Blue flowers are the most soothing of all, invoking a sense of tranquility and peace, particularly if planted in large drifts. They also help to make a garden feel more spacious. A generous helping of blue and purple flowers planted among warmer colours will tone down the intensity and really make those reds and oranges pop.
White is crisp, fresh and sophisticated. Designed by nature to attract night flying pollinators, white flowers are reflected by the moonlight and the last to fade from view in the evenings. Together, blue and white make a refreshing combo in the heat of summer.
Favourites among the summer blues, salvias are excellent value in the garden. Modern types flower in profusion from late spring through to autumn. The latest breeding has crossed two species (Salvia microphylla x greggii) giving us the fabulous ‘So Cool’ Salvias. In three cool and calm tones, ‘So Cool’ Salvias offer a much stronger and more reliable garden performance.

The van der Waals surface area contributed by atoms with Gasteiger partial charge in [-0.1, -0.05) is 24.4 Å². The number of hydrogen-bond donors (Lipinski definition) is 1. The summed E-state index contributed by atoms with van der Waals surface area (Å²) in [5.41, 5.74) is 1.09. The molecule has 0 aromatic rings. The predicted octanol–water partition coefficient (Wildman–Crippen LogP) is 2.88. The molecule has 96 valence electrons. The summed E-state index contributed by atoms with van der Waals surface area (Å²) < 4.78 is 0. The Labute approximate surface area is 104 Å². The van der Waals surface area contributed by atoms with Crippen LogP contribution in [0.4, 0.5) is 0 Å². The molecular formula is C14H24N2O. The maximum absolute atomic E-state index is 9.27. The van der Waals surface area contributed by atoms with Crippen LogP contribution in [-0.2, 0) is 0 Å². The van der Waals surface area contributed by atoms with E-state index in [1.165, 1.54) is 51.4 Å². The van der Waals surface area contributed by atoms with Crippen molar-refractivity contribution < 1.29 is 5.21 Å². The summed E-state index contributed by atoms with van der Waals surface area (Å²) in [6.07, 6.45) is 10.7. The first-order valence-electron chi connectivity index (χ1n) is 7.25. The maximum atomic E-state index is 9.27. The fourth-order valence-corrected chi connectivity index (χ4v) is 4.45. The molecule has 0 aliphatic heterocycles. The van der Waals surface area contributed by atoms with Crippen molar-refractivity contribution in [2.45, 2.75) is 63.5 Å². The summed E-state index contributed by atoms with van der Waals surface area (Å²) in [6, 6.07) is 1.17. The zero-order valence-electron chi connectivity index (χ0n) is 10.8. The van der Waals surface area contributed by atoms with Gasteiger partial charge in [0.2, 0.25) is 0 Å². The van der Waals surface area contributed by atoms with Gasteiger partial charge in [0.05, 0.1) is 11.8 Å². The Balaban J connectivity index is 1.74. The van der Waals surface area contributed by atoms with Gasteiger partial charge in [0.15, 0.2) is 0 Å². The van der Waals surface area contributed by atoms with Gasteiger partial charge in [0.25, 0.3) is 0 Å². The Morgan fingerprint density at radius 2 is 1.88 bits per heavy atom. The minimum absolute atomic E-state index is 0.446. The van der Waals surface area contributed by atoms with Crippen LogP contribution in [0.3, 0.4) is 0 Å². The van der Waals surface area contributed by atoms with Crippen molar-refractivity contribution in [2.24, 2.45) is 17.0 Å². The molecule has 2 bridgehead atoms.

Whether you plant them en masse or use these stunning blue and white hues as accents in outdoor rooms, they can bring an oasis of calm to a world that can sometimes feel out of control.
Blue and white flowers are stayers, whatever the fashion of the day. There is something about them that keeps them in universal popularity.
For a colour wheel to assist your garden planning or for more information on listed varieties visit www.livingfashion.co.nz
Tip: Cool colours give an impression of distance. Liberal planting of blue and lavender will make a small courtyard feel more spacious. Similarly, concentrating blue and purple flowers to the rear of a garden with warmer colours to the fore will enhance the feeling of depth.
Belonging to the sage family, Salvias comprise a genus of more than 900 species. The ‘Salvia’ name is thought to originate from Roman times, ‘Salvare’ being the Latin verb referring to healing. This genus has long been associated with a wide range of healing properties.